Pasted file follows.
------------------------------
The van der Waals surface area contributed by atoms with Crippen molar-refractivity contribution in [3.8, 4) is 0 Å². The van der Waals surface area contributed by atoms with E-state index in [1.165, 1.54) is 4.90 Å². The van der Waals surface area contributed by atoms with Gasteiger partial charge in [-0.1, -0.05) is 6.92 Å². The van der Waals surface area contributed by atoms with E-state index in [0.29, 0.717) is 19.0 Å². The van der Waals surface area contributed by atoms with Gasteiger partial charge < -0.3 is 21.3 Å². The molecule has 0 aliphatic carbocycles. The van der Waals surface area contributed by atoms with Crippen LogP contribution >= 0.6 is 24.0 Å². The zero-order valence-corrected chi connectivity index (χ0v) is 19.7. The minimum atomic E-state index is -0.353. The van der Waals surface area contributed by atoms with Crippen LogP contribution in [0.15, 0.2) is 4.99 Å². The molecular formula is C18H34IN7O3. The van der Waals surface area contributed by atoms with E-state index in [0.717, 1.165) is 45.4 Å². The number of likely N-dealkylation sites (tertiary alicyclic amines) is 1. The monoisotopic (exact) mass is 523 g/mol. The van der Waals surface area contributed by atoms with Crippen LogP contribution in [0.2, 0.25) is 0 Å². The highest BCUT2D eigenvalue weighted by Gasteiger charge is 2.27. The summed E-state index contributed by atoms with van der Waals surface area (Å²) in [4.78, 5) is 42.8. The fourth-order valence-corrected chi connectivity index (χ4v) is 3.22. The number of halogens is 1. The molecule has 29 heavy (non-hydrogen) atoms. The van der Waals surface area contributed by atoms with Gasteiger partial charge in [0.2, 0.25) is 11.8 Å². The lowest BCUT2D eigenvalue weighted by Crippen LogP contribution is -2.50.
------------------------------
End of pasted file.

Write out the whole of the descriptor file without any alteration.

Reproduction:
The van der Waals surface area contributed by atoms with Crippen molar-refractivity contribution in [3.8, 4) is 0 Å². The van der Waals surface area contributed by atoms with E-state index in [1.165, 1.54) is 4.90 Å². The van der Waals surface area contributed by atoms with Gasteiger partial charge in [-0.1, -0.05) is 6.92 Å². The van der Waals surface area contributed by atoms with E-state index in [0.29, 0.717) is 19.0 Å². The van der Waals surface area contributed by atoms with Gasteiger partial charge < -0.3 is 21.3 Å². The molecule has 0 aliphatic carbocycles. The van der Waals surface area contributed by atoms with Crippen LogP contribution >= 0.6 is 24.0 Å². The zero-order valence-corrected chi connectivity index (χ0v) is 19.7. The minimum atomic E-state index is -0.353. The van der Waals surface area contributed by atoms with Crippen LogP contribution in [0.15, 0.2) is 4.99 Å². The molecular formula is C18H34IN7O3. The van der Waals surface area contributed by atoms with E-state index in [0.717, 1.165) is 45.4 Å². The number of likely N-dealkylation sites (tertiary alicyclic amines) is 1. The monoisotopic (exact) mass is 523 g/mol. The van der Waals surface area contributed by atoms with Crippen LogP contribution in [0.2, 0.25) is 0 Å². The highest BCUT2D eigenvalue weighted by Gasteiger charge is 2.27. The summed E-state index contributed by atoms with van der Waals surface area (Å²) in [4.78, 5) is 42.8. The fourth-order valence-corrected chi connectivity index (χ4v) is 3.22. The number of halogens is 1. The molecule has 29 heavy (non-hydrogen) atoms. The van der Waals surface area contributed by atoms with Gasteiger partial charge in [0.2, 0.25) is 11.8 Å². The lowest BCUT2D eigenvalue weighted by Crippen LogP contribution is -2.50.